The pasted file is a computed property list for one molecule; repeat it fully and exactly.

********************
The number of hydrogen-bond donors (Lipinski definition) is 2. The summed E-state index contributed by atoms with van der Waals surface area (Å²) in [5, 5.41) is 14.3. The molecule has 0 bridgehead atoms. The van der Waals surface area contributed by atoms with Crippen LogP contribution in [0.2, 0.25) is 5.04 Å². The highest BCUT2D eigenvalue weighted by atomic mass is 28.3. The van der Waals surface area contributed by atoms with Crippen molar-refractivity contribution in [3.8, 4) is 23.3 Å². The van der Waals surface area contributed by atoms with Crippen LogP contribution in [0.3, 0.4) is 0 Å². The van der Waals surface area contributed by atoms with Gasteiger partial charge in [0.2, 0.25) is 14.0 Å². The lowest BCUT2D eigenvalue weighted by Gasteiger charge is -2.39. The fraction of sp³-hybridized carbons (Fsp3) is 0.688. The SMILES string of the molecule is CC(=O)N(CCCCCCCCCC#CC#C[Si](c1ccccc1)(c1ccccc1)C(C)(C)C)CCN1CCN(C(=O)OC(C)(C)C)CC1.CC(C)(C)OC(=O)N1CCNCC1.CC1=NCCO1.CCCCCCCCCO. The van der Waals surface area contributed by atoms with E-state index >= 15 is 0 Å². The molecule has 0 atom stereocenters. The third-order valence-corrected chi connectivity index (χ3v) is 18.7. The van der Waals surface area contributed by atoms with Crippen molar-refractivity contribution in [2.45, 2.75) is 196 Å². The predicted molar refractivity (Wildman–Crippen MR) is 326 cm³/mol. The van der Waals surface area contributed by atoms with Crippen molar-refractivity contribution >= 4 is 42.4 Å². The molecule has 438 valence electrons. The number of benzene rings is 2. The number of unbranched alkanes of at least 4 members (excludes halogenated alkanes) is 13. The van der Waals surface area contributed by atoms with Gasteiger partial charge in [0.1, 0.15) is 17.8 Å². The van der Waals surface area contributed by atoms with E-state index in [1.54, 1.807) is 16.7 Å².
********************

The number of hydrogen-bond donors (Lipinski definition) is 2. The summed E-state index contributed by atoms with van der Waals surface area (Å²) in [5, 5.41) is 14.3. The molecule has 0 bridgehead atoms. The van der Waals surface area contributed by atoms with Crippen LogP contribution in [0.2, 0.25) is 5.04 Å². The highest BCUT2D eigenvalue weighted by atomic mass is 28.3. The van der Waals surface area contributed by atoms with Crippen molar-refractivity contribution in [3.8, 4) is 23.3 Å². The van der Waals surface area contributed by atoms with Crippen LogP contribution in [0.3, 0.4) is 0 Å². The van der Waals surface area contributed by atoms with Gasteiger partial charge in [0.2, 0.25) is 14.0 Å². The lowest BCUT2D eigenvalue weighted by Gasteiger charge is -2.39. The fraction of sp³-hybridized carbons (Fsp3) is 0.688. The SMILES string of the molecule is CC(=O)N(CCCCCCCCCC#CC#C[Si](c1ccccc1)(c1ccccc1)C(C)(C)C)CCN1CCN(C(=O)OC(C)(C)C)CC1.CC(C)(C)OC(=O)N1CCNCC1.CC1=NCCO1.CCCCCCCCCO. The van der Waals surface area contributed by atoms with E-state index >= 15 is 0 Å². The molecule has 0 atom stereocenters. The third-order valence-corrected chi connectivity index (χ3v) is 18.7. The van der Waals surface area contributed by atoms with Crippen molar-refractivity contribution in [2.45, 2.75) is 196 Å². The predicted molar refractivity (Wildman–Crippen MR) is 326 cm³/mol. The van der Waals surface area contributed by atoms with Crippen molar-refractivity contribution >= 4 is 42.4 Å². The molecule has 438 valence electrons. The number of benzene rings is 2. The number of unbranched alkanes of at least 4 members (excludes halogenated alkanes) is 13. The van der Waals surface area contributed by atoms with Gasteiger partial charge in [0.1, 0.15) is 17.8 Å². The van der Waals surface area contributed by atoms with E-state index in [1.54, 1.807) is 16.7 Å².